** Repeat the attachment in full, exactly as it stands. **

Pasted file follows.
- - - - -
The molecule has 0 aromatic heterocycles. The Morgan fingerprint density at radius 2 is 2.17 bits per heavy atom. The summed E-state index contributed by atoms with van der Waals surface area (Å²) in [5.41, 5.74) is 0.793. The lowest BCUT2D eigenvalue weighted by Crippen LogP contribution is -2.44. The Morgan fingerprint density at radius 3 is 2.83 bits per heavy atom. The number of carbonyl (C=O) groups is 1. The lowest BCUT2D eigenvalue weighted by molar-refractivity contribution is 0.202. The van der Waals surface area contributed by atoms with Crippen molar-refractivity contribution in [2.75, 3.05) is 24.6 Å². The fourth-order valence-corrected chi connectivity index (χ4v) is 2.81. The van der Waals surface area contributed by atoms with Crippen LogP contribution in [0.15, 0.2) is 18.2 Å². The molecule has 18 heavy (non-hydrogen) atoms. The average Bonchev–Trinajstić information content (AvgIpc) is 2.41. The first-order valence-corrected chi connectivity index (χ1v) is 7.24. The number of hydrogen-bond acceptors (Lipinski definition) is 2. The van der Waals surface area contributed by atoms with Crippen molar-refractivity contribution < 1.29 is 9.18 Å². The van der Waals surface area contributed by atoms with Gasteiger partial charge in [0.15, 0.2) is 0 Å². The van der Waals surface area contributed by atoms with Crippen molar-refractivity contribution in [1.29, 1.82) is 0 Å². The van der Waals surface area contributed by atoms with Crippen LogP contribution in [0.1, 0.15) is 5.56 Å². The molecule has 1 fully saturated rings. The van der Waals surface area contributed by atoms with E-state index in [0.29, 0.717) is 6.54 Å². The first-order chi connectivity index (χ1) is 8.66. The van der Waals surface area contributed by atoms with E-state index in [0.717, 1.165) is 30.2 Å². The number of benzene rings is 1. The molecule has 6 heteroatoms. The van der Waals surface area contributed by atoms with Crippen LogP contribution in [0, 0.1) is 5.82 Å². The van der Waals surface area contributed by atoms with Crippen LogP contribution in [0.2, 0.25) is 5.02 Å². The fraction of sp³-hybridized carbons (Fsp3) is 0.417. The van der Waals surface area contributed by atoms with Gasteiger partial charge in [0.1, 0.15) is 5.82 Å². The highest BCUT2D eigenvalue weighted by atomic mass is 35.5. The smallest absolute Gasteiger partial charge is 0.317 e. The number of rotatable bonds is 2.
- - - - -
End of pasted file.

The molecule has 0 aromatic heterocycles. The Morgan fingerprint density at radius 2 is 2.17 bits per heavy atom. The summed E-state index contributed by atoms with van der Waals surface area (Å²) in [5.41, 5.74) is 0.793. The lowest BCUT2D eigenvalue weighted by Crippen LogP contribution is -2.44. The Morgan fingerprint density at radius 3 is 2.83 bits per heavy atom. The number of carbonyl (C=O) groups is 1. The lowest BCUT2D eigenvalue weighted by molar-refractivity contribution is 0.202. The van der Waals surface area contributed by atoms with Crippen molar-refractivity contribution in [2.75, 3.05) is 24.6 Å². The fourth-order valence-corrected chi connectivity index (χ4v) is 2.81. The van der Waals surface area contributed by atoms with Crippen LogP contribution in [0.15, 0.2) is 18.2 Å². The molecule has 18 heavy (non-hydrogen) atoms. The average Bonchev–Trinajstić information content (AvgIpc) is 2.41. The first-order valence-corrected chi connectivity index (χ1v) is 7.24. The number of hydrogen-bond acceptors (Lipinski definition) is 2. The van der Waals surface area contributed by atoms with Crippen molar-refractivity contribution < 1.29 is 9.18 Å². The van der Waals surface area contributed by atoms with Gasteiger partial charge in [0.15, 0.2) is 0 Å². The van der Waals surface area contributed by atoms with Crippen molar-refractivity contribution in [1.29, 1.82) is 0 Å². The van der Waals surface area contributed by atoms with Crippen LogP contribution in [0.1, 0.15) is 5.56 Å². The molecule has 1 fully saturated rings. The van der Waals surface area contributed by atoms with E-state index in [0.29, 0.717) is 6.54 Å². The first-order chi connectivity index (χ1) is 8.66. The van der Waals surface area contributed by atoms with E-state index in [0.717, 1.165) is 30.2 Å². The number of benzene rings is 1. The molecule has 6 heteroatoms. The van der Waals surface area contributed by atoms with Crippen LogP contribution in [0, 0.1) is 5.82 Å². The van der Waals surface area contributed by atoms with Crippen LogP contribution in [0.2, 0.25) is 5.02 Å². The fraction of sp³-hybridized carbons (Fsp3) is 0.417. The van der Waals surface area contributed by atoms with Gasteiger partial charge in [0.1, 0.15) is 5.82 Å². The highest BCUT2D eigenvalue weighted by atomic mass is 35.5. The smallest absolute Gasteiger partial charge is 0.317 e. The number of rotatable bonds is 2.